I can also start and not finish, because nobody but me knows I’ve started anything. Worse still this multi-decade pattern has thickened into a technicolor coat of laziness and procrastination.

    So Tweedle-Dee and me have some talking to do. I’m going to go in to dialogue with this colourful character of my early teens and get to the bottom of this.

    Who would have thought I’d be returning to Tweedle-Dee for some mid life counsel and, I hope, some inspiration. A jolt forward. A comical kick up the back-side. Some light insight from an apparent dim-wit.

    I’m going to consult with Tweedle-Dee and see if together we can push liddle-tweedle-me over this ‘submit, share your writing with a broader audience’ line.

    If the Tweedle-Dee and me dialogue is insightful or useful I’ll let you know.

    Have you thought about having a chat with a character or incident in your creative past that just may have a key or a pointer for your future?

    Let me know. Share below. Tweedle, Tweedle, Tweedle, Dee. 🙂

    • Marcy Mason McKay

      A really powerful memory that you shared, Dawn. Thank you for your willingness to share. The line the struck me the most was, “not brave enough to fail.” I have dialogued in a character’s voice and it can be very insightful. I hope you Tweedle-Dee talk more — a lot more, because very clearly you found your true calling in mid-life. You are absolutely a writer and the world needs to hear your stories. I hope you’ll become BRAVE ENOUGH TO FAIL because that’s when the real magic starts.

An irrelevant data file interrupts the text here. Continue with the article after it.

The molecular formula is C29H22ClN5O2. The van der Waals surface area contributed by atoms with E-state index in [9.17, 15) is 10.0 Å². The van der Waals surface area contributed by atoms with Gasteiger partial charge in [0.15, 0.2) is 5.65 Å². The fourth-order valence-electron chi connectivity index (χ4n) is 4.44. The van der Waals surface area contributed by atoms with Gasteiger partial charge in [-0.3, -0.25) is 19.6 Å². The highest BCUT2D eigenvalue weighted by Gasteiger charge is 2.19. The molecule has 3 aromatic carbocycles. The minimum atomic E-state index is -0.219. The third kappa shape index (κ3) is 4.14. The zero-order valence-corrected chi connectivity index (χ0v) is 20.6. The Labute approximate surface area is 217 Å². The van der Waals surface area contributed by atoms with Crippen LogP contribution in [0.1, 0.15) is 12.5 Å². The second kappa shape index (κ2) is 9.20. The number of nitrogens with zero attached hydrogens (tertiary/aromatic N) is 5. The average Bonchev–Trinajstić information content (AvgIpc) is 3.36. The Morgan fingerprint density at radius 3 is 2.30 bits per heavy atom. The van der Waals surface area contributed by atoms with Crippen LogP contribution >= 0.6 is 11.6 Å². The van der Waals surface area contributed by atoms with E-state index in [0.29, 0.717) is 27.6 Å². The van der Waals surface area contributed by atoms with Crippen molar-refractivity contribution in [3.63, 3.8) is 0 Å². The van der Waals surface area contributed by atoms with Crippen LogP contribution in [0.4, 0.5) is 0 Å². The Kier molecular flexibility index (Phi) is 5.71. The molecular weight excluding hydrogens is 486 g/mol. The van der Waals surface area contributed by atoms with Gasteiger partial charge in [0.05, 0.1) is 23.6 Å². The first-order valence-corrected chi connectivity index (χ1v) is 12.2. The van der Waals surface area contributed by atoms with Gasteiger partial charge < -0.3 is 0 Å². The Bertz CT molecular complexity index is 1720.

• Miriam N

      Amen Marcy.

    • Dawn Atkin

      Thanks Marcy.
      Ive actually been writing since a very young age too. Back then I didn’t even see that writing was an artist option.

      In popular culture you only see the performance and visual arts.

      I guess the greater craving is creativity in any form. The inherent urge for creative expression. And if we judge, hide, suppress this urge, then who knows what damage (unseen) we are inflicting on our whole self.

      I’ve resolved to submit 2 items this week. 1- a novel for an emerging writer unpublished award. 2) a short story competition.

      Here goes. Thanks for the nudge.
      Regards Dawn

    • Marcy Mason McKay

      Yea, Dawn. Congrats on taking your writing dream two steps forward with submitted your work for that award and competition. Regardless of what happens — you’re already a winner.

      I know that sounds cheesy, but it’s true. Each no takes us closer to that yes. Tweedle Dee has a goldmine of information for you. Keep going through the looking glass to uncover more information about your writer-within. Good luck!

    • Susan W. A.


      First to answer your question in a previous post quite awhile ago…The “W. A.” in my name are my middle and last initials, not a geographic area : ). But I sure would have loved it if we lived in the same part of the world….to be in a writing group with you or simply chat over coffee or tea would be an enriching delight.

      Next, your writing style always inspires me. I have held on to your images of Rosie and the shoes and the book and the light that “honeyed” into the hall (was that the term? )